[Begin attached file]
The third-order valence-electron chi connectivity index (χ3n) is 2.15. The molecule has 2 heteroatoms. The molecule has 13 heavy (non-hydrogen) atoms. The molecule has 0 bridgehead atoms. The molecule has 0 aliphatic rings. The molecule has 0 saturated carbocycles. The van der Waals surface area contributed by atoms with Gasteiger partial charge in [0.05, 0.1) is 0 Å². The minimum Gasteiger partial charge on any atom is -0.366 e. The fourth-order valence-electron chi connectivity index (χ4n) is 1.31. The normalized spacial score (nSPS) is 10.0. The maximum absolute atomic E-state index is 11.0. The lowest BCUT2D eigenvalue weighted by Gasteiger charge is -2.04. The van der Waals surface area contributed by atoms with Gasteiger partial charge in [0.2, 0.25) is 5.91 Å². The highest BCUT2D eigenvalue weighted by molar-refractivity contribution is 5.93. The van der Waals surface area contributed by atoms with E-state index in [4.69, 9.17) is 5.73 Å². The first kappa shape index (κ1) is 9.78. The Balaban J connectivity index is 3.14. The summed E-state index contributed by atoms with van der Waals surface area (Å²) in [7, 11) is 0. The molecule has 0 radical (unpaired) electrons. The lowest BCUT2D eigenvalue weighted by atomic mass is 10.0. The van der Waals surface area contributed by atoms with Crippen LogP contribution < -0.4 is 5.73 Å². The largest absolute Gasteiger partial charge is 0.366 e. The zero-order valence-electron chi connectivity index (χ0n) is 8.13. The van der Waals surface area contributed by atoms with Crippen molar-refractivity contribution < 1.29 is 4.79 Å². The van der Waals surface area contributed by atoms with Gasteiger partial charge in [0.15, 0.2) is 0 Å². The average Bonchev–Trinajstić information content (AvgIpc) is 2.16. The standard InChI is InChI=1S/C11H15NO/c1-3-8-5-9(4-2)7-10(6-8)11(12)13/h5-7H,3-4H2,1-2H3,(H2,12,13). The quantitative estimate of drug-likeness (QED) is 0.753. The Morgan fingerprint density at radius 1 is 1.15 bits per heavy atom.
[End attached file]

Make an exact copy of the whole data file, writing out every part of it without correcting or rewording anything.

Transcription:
The third-order valence-electron chi connectivity index (χ3n) is 2.15. The molecule has 2 heteroatoms. The molecule has 13 heavy (non-hydrogen) atoms. The molecule has 0 bridgehead atoms. The molecule has 0 aliphatic rings. The molecule has 0 saturated carbocycles. The van der Waals surface area contributed by atoms with Gasteiger partial charge in [0.05, 0.1) is 0 Å². The minimum Gasteiger partial charge on any atom is -0.366 e. The fourth-order valence-electron chi connectivity index (χ4n) is 1.31. The normalized spacial score (nSPS) is 10.0. The maximum absolute atomic E-state index is 11.0. The lowest BCUT2D eigenvalue weighted by Gasteiger charge is -2.04. The van der Waals surface area contributed by atoms with Gasteiger partial charge in [0.2, 0.25) is 5.91 Å². The highest BCUT2D eigenvalue weighted by molar-refractivity contribution is 5.93. The van der Waals surface area contributed by atoms with E-state index in [4.69, 9.17) is 5.73 Å². The first kappa shape index (κ1) is 9.78. The Balaban J connectivity index is 3.14. The summed E-state index contributed by atoms with van der Waals surface area (Å²) in [7, 11) is 0. The molecule has 0 radical (unpaired) electrons. The lowest BCUT2D eigenvalue weighted by atomic mass is 10.0. The van der Waals surface area contributed by atoms with Crippen LogP contribution < -0.4 is 5.73 Å². The largest absolute Gasteiger partial charge is 0.366 e. The zero-order valence-electron chi connectivity index (χ0n) is 8.13. The van der Waals surface area contributed by atoms with Crippen molar-refractivity contribution < 1.29 is 4.79 Å². The van der Waals surface area contributed by atoms with Gasteiger partial charge in [0.15, 0.2) is 0 Å². The average Bonchev–Trinajstić information content (AvgIpc) is 2.16. The standard InChI is InChI=1S/C11H15NO/c1-3-8-5-9(4-2)7-10(6-8)11(12)13/h5-7H,3-4H2,1-2H3,(H2,12,13). The quantitative estimate of drug-likeness (QED) is 0.753. The Morgan fingerprint density at radius 1 is 1.15 bits per heavy atom.